Selling estates where multiple parties are involved is very common. The multiple parties involved in real estate transactions vary from couples and families, to trusts or deceased estates where multiple beneficiaries wish to sell a co-owned property.
The most common types of multiple-party property ownership are Joint Tenancy or Tenancy by Entirety. Joint ownership occurs when parties own the property jointly and equally and, if one owner dies, the other party is entitled to the whole estate as a right of survivorship. Tenancy by Entirety is a form of ownership limited to married couples, which prohibits the sale of property without the consent of both parties.
Laws vary by state. For example, California doesn’t recognize Tenancy by Entirety, and purchases by married couples are considered simply joint ownership.
Due to the increasing housing affordability issues in California, another form of multiple home ownership is also gaining popularity. Many people are turning to Tenancy in Common as a viable form of ownership. This involves multiple parties purchasing a property together, each owning a percentage of the property. Each party doesn’t necessarily have to have equal ownership — generally, ownership relates to how much each party puts into the property. The right of survivorship does not apply to Tenancy in Common arrangements; when a party dies, their share goes to their beneficiaries in their will, not the other parties to the property.
So, what are the risks of dealing with properties owned by multiple parties? And, what can you do to minimize those risks and protect yourself against any potential liabilities and lawsuits? Here’s what to watch out for, along with some strategies to keep you and your real estate business safe.
Dealing with multiple parties who own a property is not without its challenges. When more parties are involved, there’s an increased chance that one of the parties will not agree to the terms of the sale. In some cases, one or more parties don’t want to sell at all, which makes the sale of a property anything but easy.
Issues can arise, particularly with deceased estates, where several parties have been left a property in the will of a loved one. It’s not uncommon for parties to disagree about what should be done with the property. There could be potential to renovate, for one or more of the parties to live in the property, or for the sale of the property where the proceeds would be divided among the parties.
Problems can also arise in a trust-owned property. More about an uncooperative co-owner of a trust-owned property.
As a listing agent, you must:
- Understand the structure of ownership of the property.
- Know who the parties are, and ensure you have the appropriate authorizations before listing the property.
- Verify there’s agreement among all of the parties to list and sell the home, prior to starting any listing or marketing activities.
If the parties to the property do not agree about the listing, they must communicate and agree on a course of action before proceeding with a sale. Where an agreement cannot be reached, any party to the property can file a partition seeking a physical division (where feasible) or sale of the property.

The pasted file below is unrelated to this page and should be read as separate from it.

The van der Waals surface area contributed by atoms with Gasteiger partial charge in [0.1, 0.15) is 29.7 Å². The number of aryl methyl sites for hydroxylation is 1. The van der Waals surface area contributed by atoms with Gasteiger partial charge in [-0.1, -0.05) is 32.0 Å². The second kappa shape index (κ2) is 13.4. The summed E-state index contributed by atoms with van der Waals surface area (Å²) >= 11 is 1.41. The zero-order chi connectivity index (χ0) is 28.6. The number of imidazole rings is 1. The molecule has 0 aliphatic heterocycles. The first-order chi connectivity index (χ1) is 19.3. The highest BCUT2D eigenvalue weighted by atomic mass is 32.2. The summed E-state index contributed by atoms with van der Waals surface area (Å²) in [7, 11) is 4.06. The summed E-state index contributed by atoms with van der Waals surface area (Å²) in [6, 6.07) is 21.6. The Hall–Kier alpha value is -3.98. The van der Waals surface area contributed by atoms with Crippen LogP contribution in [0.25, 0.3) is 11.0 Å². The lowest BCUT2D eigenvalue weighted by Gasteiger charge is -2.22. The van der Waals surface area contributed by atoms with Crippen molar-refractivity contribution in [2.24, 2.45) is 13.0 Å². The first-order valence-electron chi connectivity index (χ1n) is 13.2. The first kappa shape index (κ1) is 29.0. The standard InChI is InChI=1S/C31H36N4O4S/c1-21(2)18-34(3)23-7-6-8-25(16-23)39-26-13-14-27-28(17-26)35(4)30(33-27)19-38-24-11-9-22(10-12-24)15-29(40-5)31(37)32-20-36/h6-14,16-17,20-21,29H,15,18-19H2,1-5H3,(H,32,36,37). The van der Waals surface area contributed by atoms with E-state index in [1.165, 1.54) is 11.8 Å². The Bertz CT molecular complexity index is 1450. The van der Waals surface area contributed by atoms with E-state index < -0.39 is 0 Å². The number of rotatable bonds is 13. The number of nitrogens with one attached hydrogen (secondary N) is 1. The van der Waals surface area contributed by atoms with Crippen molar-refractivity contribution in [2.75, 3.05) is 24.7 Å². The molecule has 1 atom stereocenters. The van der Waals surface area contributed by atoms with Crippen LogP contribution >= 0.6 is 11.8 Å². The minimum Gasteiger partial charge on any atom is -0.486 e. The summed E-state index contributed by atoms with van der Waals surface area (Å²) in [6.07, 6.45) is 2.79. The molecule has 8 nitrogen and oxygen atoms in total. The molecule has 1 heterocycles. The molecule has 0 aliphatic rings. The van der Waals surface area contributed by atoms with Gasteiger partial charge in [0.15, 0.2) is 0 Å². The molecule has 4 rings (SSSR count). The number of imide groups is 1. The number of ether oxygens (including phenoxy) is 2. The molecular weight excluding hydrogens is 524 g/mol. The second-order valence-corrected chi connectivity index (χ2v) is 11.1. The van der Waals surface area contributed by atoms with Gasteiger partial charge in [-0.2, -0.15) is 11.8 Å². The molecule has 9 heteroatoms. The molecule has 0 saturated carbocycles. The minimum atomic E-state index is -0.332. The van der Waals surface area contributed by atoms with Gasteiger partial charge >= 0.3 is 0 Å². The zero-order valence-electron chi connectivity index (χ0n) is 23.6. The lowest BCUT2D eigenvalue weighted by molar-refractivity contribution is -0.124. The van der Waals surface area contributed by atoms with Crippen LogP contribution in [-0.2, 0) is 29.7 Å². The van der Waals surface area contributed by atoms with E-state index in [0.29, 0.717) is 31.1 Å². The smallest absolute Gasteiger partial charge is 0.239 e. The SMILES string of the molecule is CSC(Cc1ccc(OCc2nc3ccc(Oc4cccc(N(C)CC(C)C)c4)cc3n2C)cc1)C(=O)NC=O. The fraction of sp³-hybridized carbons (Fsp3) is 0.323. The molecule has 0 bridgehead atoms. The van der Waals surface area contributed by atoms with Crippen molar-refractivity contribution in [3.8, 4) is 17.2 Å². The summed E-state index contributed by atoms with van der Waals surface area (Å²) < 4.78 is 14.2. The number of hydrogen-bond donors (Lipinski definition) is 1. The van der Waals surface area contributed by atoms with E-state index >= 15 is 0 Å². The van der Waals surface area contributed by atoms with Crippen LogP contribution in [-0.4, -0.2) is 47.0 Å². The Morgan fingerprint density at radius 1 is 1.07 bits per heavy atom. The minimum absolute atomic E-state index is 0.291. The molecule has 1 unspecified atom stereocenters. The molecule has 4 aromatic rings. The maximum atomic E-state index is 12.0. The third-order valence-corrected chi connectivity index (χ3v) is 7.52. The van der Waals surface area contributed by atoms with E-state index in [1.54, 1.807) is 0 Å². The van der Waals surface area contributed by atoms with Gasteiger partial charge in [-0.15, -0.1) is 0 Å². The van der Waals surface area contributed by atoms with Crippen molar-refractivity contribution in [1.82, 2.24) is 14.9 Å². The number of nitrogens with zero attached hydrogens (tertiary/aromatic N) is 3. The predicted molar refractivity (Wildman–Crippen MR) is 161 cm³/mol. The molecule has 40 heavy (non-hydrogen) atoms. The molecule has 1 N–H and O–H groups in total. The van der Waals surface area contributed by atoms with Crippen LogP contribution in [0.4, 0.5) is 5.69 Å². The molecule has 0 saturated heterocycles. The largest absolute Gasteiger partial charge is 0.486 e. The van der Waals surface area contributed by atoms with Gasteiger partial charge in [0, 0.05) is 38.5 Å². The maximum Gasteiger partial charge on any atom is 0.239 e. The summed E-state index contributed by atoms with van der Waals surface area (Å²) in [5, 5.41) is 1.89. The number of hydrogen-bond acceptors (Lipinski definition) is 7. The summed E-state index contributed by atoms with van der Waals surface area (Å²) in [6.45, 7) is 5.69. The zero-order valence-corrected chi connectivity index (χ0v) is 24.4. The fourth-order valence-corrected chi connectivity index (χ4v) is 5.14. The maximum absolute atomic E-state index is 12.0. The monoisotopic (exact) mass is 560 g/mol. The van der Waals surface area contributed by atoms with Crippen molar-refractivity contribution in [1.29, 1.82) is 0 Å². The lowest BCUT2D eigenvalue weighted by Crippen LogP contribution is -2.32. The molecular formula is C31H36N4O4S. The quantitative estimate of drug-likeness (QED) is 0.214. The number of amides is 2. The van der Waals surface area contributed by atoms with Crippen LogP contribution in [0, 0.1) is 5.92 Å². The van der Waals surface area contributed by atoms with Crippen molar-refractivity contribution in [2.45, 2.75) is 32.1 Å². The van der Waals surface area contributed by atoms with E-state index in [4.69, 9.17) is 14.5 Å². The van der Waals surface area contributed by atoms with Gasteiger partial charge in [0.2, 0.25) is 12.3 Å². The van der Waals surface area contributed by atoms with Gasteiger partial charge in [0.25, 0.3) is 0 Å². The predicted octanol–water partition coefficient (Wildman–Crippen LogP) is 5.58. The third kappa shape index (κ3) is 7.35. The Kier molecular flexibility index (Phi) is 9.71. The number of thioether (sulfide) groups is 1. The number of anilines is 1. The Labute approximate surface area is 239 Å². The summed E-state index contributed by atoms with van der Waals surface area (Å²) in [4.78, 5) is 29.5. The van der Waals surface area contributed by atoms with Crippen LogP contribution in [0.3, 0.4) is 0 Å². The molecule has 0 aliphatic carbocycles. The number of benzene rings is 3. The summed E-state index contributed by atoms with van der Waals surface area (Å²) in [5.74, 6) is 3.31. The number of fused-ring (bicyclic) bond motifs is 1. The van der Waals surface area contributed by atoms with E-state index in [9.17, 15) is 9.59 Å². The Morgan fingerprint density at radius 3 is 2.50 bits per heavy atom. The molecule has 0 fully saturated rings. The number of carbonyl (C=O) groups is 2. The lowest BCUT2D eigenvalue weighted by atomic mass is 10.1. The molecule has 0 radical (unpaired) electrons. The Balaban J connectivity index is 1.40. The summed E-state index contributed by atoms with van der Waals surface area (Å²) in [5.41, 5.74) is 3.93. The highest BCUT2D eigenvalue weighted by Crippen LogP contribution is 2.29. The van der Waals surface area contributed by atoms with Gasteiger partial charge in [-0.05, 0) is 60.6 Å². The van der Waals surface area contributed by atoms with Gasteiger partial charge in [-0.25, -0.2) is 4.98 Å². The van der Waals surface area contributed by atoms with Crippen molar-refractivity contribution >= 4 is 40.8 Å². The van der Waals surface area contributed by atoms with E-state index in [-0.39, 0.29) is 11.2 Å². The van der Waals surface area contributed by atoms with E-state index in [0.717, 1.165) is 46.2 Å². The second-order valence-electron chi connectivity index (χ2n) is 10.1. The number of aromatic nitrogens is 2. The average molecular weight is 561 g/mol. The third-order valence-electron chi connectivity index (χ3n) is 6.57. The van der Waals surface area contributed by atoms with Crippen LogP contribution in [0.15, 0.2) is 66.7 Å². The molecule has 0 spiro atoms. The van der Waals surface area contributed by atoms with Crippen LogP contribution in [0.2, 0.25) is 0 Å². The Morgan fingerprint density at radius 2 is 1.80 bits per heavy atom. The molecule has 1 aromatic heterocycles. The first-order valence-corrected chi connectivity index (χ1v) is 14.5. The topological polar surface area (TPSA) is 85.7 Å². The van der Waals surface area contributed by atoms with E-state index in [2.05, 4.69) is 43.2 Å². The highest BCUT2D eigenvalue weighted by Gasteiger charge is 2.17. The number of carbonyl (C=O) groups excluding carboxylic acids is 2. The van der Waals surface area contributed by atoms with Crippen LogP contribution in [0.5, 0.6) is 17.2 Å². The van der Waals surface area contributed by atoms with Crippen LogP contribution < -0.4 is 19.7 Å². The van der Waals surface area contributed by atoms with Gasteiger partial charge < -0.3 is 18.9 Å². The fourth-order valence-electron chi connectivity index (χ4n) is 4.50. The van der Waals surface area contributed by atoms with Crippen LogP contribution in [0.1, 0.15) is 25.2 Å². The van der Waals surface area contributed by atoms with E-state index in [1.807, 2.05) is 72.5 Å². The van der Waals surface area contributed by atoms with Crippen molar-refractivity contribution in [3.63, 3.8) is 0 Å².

If there is ambiguity about ownership, and you’ve listed a property without the appropriate authorizations (even inadvertently), you could face a lawsuit. That could result in potentially significant financial penalties and damage to your business and reputation.
Protecting Against Liabilities
Getting the Right Approvals
To make sure you’re protected in your real estate business, ensure you’re aware if a property is co-owned. This information is available on the property deed. Each co-owner must consent to the listing of the property. If they don’t, the house cannot be listed, unless there’s been a determination by the courts that there should be a division or sale of the property. You’ll need to obtain signatures from each party on the sale agreement as well.
Documenting All Communications
Keeping an accurate record of all communications to the joint owners/multiple parties of a property is essential, so if there is a lawsuit situation, you have documentation to back up your claims in court. That means ensuring all approvals are in writing and signed where necessary. Keep this documentation in a safe place where you can retrieve it easily if needed for legal proceedings.
Get Legal Advice Where Necessary
The best way to protect your business from a lawsuit is preventing one in the first place. It’s recommended that you get legal advice if you have any questions about contracts for a multiple-party-owned property.
This is available free with CRES E&O + ClaimPrevent® policies. Through the CRES legal assistance hotline, you’ll have access to experienced and qualified attorneys who specialize in litigation in the real estate industry.
Insure Yourself in Case of Lawsuits
Do you have adequate real estate errors and omissions insurance? Many real estate offices have “bare bones” policies designed for other industries — and may not cover you for Open House and Showings, and other everyday real estate activities.
Get your E&O insurance check-up today by calling the CRES team on 800-880-2747 for a confidential discussion. We can tailor an insurance package to meet your specific needs as an individual, or for your real estate office. CRES has been one of California’s leading real estate insurers for more than 20 years.